An Israeli Diver Discovered a Crusader Sword at the Bottom of the Sea

Oct. 20 2021

Not long after Israeli archaeologists announced the unprecedented discovery of a Crusader encampment south of Tel Aviv, a diver named Shlomi Katzin came across a shell-encrusted crusader sword on the floor of the Mediterranean, along with centuries-old anchors and pottery fragments. The sword dates to the time of the Third Crusade, which lasted from 1188 to 1192. Eduardo Medina reports:

The water off the Carmel coast remains the same temperature year-round, which helped preserve the iron in the sword. Because the iron was oxidized, shells and other marine organisms stuck onto it like glue. . . . The sword would have been expensive to make at the time and viewed as a status symbol.

In England, the launching of the Third Crusade, which coincided with the coronation of Richard I (“the Lionheart”), was accompanied by some of the country’s worst massacres of Jews, most notably in the city of York. By contrast, unlike previous crusades, it did not spark anti-Semitic violence in Germany, thanks to the intervention of Emperor Frederick Barbarossa. Frederick did, however, levy a special tax on Jews to help fund his Middle Eastern venture, in exchange for his protection.

In a short video, Jacob Sharvit of the Israel Antiquities Authority displays the sword and explains its significance:

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Read more at New York Times

More about: Anglo-Jewry, Anti-Semitism, Archaeology, Crusades, Mediterranean Sea, Middle Ages

UN Peacekeepers in Lebanon Risk Their Lives, but Still May Do More Harm Than Good

Jan. 27 2023

Last month an Irish member of the UN Interim Force in Lebanon (UNIFIL) was killed by Hizballah guerrillas who opened fire on his vehicle. To David Schenker, it is likely the peacekeeper was “assassinated” to send “a clear message of Hizballah’s growing hostility toward UNIFIL.” The peacekeeping force has had a presence in south Lebanon since 1978, serving first to maintain calm between Israel and the PLO, and later between Israel and Hizballah. But, Schenker explains, it seems to be accomplishing little in that regard:

In its biannual reports to the Security Council, UNIFIL openly concedes its failure to interdict weapons destined for Hizballah. While the contingent acknowledges allegations of “arms transfers to non-state actors” in Lebanon, i.e., Hizballah, UNIFIL says it’s “not in a position to substantiate” them. Given how ubiquitous UN peacekeepers are in the Hizballah heartland, this perennial failure to observe—let alone appropriate—even a single weapons delivery is a fair measure of the utter failure of UNIFIL’s mission. Regardless, Washington continues to pour hundreds of millions of dollars into this failed enterprise, and its local partner, the Lebanese Armed Forces.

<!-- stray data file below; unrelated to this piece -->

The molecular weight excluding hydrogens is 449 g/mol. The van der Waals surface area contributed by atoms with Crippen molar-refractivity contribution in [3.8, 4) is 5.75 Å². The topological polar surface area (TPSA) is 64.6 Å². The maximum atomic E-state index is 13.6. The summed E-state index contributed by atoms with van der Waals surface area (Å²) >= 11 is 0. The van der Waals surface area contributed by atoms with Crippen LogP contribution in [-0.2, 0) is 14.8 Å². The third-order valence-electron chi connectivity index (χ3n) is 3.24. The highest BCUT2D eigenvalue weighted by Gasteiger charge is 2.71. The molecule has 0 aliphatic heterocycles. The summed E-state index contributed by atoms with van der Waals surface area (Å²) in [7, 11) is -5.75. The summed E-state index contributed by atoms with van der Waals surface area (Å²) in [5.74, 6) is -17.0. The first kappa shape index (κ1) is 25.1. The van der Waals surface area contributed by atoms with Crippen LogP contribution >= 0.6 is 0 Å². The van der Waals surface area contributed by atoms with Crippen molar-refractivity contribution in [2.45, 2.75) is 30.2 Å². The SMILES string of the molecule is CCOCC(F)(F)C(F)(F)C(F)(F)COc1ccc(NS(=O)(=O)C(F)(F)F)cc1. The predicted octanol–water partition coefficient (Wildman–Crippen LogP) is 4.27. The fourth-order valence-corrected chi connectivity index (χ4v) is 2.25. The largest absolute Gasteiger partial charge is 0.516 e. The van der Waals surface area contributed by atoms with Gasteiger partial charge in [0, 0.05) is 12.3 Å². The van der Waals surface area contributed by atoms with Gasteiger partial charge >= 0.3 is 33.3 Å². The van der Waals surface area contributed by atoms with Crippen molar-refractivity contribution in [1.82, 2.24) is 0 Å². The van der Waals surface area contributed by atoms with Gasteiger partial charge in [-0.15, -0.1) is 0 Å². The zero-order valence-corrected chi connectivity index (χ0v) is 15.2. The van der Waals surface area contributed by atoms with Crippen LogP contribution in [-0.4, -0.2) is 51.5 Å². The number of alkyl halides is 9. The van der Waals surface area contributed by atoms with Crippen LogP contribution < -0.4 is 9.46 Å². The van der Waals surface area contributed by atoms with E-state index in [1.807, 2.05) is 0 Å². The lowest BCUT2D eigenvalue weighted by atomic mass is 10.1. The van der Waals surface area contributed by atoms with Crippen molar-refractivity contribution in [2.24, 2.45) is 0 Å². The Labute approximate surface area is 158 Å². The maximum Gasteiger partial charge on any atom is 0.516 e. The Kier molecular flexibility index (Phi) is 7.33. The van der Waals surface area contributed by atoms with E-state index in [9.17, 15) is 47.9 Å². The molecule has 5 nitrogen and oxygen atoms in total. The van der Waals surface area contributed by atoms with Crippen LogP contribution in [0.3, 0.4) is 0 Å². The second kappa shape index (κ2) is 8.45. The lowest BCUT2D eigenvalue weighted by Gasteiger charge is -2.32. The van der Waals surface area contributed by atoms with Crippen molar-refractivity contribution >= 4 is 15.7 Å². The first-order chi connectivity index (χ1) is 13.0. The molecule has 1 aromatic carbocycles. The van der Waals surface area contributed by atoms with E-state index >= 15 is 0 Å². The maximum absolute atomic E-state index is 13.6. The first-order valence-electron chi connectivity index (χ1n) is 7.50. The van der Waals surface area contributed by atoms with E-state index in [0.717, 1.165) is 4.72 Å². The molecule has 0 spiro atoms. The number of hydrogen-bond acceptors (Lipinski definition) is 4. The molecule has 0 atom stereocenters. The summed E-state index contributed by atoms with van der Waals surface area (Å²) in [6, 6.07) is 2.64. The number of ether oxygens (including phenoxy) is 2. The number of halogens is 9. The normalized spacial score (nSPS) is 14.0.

Since 2006, UNIFIL patrols have periodically been subjected to Hizballah roadside bombs in what quickly proved to be a successful effort to discourage the organization proactively from executing its charge. In recent years, though, UN peacekeepers have increasingly been targeted by the terror organization that runs Lebanon, and which tightly controls the region that UNIFIL was set up to secure. The latest UN reports tell a harrowing story of a spike in the pattern of harassment and assaults on the force. . . .

Four decades on, UNIFIL’s mission has clearly become untenable. Not only is the organization ineffective, its deployment serves as a key driver of the economy in south Lebanon, employing and sustaining Hizballah’s supporters and constituents. At $500 million a year—$125 million of which is paid by Washington—the deployment is also expensive. Already, the force is in harm’s way, and during the inevitable next war between Israel and Hizballah, this 10,000-strong contingent will provide the militia with an impressive human shield.

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Read more at Tablet

More about: Hizballah, Lebanon, Peacekeepers, U.S. Foreign policy